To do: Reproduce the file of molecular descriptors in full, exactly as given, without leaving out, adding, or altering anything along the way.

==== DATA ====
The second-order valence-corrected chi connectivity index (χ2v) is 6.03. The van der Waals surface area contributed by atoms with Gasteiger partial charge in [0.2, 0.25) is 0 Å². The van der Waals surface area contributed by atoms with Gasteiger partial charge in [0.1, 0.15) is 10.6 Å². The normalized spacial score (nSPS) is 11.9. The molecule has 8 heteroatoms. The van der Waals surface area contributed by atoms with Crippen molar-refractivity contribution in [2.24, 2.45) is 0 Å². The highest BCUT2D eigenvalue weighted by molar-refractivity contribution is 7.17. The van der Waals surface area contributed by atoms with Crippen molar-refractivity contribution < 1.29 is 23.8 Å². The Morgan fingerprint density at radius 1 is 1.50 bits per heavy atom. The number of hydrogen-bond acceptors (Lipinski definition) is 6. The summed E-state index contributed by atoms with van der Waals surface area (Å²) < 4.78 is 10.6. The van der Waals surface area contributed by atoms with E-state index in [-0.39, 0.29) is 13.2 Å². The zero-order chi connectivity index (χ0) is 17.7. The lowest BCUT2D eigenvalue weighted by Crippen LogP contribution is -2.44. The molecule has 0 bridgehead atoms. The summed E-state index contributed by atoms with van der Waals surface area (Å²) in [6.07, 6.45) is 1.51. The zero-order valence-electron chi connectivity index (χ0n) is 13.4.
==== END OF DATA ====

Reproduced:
The second-order valence-corrected chi connectivity index (χ2v) is 6.03. The van der Waals surface area contributed by atoms with Gasteiger partial charge in [0.2, 0.25) is 0 Å². The van der Waals surface area contributed by atoms with Gasteiger partial charge in [0.1, 0.15) is 10.6 Å². The normalized spacial score (nSPS) is 11.9. The molecule has 8 heteroatoms. The van der Waals surface area contributed by atoms with Crippen molar-refractivity contribution in [2.24, 2.45) is 0 Å². The highest BCUT2D eigenvalue weighted by molar-refractivity contribution is 7.17. The van der Waals surface area contributed by atoms with Crippen molar-refractivity contribution < 1.29 is 23.8 Å². The Morgan fingerprint density at radius 1 is 1.50 bits per heavy atom. The number of hydrogen-bond acceptors (Lipinski definition) is 6. The summed E-state index contributed by atoms with van der Waals surface area (Å²) < 4.78 is 10.6. The van der Waals surface area contributed by atoms with E-state index in [-0.39, 0.29) is 13.2 Å². The zero-order chi connectivity index (χ0) is 17.7. The lowest BCUT2D eigenvalue weighted by Crippen LogP contribution is -2.44. The molecule has 0 bridgehead atoms. The summed E-state index contributed by atoms with van der Waals surface area (Å²) in [6.07, 6.45) is 1.51. The zero-order valence-electron chi connectivity index (χ0n) is 13.4.